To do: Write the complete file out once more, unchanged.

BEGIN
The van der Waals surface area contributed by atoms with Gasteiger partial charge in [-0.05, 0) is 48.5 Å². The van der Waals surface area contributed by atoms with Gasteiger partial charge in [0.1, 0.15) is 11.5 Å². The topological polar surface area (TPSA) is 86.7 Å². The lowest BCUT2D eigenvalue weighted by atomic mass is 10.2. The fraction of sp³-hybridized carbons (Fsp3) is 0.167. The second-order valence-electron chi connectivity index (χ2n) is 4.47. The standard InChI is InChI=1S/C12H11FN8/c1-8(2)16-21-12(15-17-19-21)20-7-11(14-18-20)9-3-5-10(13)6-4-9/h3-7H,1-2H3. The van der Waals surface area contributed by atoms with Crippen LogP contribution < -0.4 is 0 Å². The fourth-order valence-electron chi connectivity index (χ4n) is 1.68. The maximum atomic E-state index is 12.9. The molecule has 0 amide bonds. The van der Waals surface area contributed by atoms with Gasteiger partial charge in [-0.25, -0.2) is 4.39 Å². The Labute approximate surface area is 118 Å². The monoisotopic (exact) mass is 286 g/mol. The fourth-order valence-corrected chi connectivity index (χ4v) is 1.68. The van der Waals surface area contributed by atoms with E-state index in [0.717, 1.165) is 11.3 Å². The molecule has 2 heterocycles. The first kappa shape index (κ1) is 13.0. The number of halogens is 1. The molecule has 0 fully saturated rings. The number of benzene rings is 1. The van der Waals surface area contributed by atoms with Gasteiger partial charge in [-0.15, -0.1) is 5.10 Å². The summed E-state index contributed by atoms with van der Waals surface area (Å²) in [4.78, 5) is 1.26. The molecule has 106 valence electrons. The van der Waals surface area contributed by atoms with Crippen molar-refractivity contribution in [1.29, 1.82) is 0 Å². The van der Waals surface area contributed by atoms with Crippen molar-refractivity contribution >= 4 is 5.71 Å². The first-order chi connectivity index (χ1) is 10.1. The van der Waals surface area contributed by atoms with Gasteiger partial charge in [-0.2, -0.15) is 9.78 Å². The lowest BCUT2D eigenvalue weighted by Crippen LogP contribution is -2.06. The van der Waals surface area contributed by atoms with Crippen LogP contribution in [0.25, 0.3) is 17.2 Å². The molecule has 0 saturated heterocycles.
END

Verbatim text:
The van der Waals surface area contributed by atoms with Gasteiger partial charge in [-0.05, 0) is 48.5 Å². The van der Waals surface area contributed by atoms with Gasteiger partial charge in [0.1, 0.15) is 11.5 Å². The topological polar surface area (TPSA) is 86.7 Å². The lowest BCUT2D eigenvalue weighted by atomic mass is 10.2. The fraction of sp³-hybridized carbons (Fsp3) is 0.167. The second-order valence-electron chi connectivity index (χ2n) is 4.47. The standard InChI is InChI=1S/C12H11FN8/c1-8(2)16-21-12(15-17-19-21)20-7-11(14-18-20)9-3-5-10(13)6-4-9/h3-7H,1-2H3. The van der Waals surface area contributed by atoms with Crippen LogP contribution < -0.4 is 0 Å². The fourth-order valence-electron chi connectivity index (χ4n) is 1.68. The maximum atomic E-state index is 12.9. The molecule has 0 amide bonds. The van der Waals surface area contributed by atoms with Gasteiger partial charge in [-0.25, -0.2) is 4.39 Å². The Labute approximate surface area is 118 Å². The monoisotopic (exact) mass is 286 g/mol. The fourth-order valence-corrected chi connectivity index (χ4v) is 1.68. The van der Waals surface area contributed by atoms with E-state index in [0.717, 1.165) is 11.3 Å². The molecule has 2 heterocycles. The first kappa shape index (κ1) is 13.0. The number of halogens is 1. The molecule has 0 fully saturated rings. The number of benzene rings is 1. The van der Waals surface area contributed by atoms with Gasteiger partial charge in [-0.15, -0.1) is 5.10 Å². The summed E-state index contributed by atoms with van der Waals surface area (Å²) in [4.78, 5) is 1.26. The molecule has 106 valence electrons. The van der Waals surface area contributed by atoms with Crippen molar-refractivity contribution in [1.29, 1.82) is 0 Å². The van der Waals surface area contributed by atoms with Crippen molar-refractivity contribution >= 4 is 5.71 Å². The first-order chi connectivity index (χ1) is 10.1. The van der Waals surface area contributed by atoms with Gasteiger partial charge in [-0.2, -0.15) is 9.78 Å². The lowest BCUT2D eigenvalue weighted by Crippen LogP contribution is -2.06. The van der Waals surface area contributed by atoms with Crippen LogP contribution in [0.25, 0.3) is 17.2 Å². The molecule has 0 saturated heterocycles.